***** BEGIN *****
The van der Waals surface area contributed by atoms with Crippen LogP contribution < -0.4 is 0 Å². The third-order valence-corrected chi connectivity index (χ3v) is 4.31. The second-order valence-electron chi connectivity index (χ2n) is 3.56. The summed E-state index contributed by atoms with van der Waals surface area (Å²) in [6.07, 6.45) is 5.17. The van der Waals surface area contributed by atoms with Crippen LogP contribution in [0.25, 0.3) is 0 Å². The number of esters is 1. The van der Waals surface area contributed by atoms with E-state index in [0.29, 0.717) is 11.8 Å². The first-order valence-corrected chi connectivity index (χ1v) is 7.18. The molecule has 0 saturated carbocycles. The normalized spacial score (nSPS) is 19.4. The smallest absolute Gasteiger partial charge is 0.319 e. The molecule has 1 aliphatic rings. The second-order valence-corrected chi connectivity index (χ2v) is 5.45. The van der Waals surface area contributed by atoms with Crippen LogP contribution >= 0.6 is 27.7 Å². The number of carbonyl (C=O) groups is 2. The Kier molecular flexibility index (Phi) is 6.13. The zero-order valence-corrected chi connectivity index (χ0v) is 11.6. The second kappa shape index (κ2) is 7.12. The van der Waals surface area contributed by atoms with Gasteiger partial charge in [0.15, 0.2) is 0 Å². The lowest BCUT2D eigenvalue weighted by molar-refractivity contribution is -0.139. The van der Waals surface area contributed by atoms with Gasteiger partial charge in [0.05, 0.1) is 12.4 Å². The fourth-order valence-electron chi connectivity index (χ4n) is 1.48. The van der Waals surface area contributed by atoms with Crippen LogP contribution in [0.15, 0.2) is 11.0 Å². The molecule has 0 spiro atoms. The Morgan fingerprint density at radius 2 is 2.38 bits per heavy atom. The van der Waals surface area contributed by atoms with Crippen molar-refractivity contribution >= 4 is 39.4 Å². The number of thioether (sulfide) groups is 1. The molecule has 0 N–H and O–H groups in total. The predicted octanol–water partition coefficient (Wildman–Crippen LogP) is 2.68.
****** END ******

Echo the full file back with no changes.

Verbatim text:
The van der Waals surface area contributed by atoms with Crippen LogP contribution < -0.4 is 0 Å². The third-order valence-corrected chi connectivity index (χ3v) is 4.31. The second-order valence-electron chi connectivity index (χ2n) is 3.56. The summed E-state index contributed by atoms with van der Waals surface area (Å²) in [6.07, 6.45) is 5.17. The van der Waals surface area contributed by atoms with Crippen LogP contribution in [0.25, 0.3) is 0 Å². The number of esters is 1. The van der Waals surface area contributed by atoms with E-state index in [0.29, 0.717) is 11.8 Å². The first-order valence-corrected chi connectivity index (χ1v) is 7.18. The molecule has 0 saturated carbocycles. The normalized spacial score (nSPS) is 19.4. The smallest absolute Gasteiger partial charge is 0.319 e. The molecule has 1 aliphatic rings. The second-order valence-corrected chi connectivity index (χ2v) is 5.45. The van der Waals surface area contributed by atoms with Crippen LogP contribution >= 0.6 is 27.7 Å². The number of carbonyl (C=O) groups is 2. The Kier molecular flexibility index (Phi) is 6.13. The zero-order valence-corrected chi connectivity index (χ0v) is 11.6. The second kappa shape index (κ2) is 7.12. The van der Waals surface area contributed by atoms with Gasteiger partial charge in [0.15, 0.2) is 0 Å². The lowest BCUT2D eigenvalue weighted by molar-refractivity contribution is -0.139. The van der Waals surface area contributed by atoms with Gasteiger partial charge in [0.05, 0.1) is 12.4 Å². The fourth-order valence-electron chi connectivity index (χ4n) is 1.48. The van der Waals surface area contributed by atoms with Crippen LogP contribution in [0.15, 0.2) is 11.0 Å². The molecule has 0 spiro atoms. The Morgan fingerprint density at radius 2 is 2.38 bits per heavy atom. The van der Waals surface area contributed by atoms with Crippen molar-refractivity contribution >= 4 is 39.4 Å². The number of thioether (sulfide) groups is 1. The molecule has 0 N–H and O–H groups in total. The predicted octanol–water partition coefficient (Wildman–Crippen LogP) is 2.68.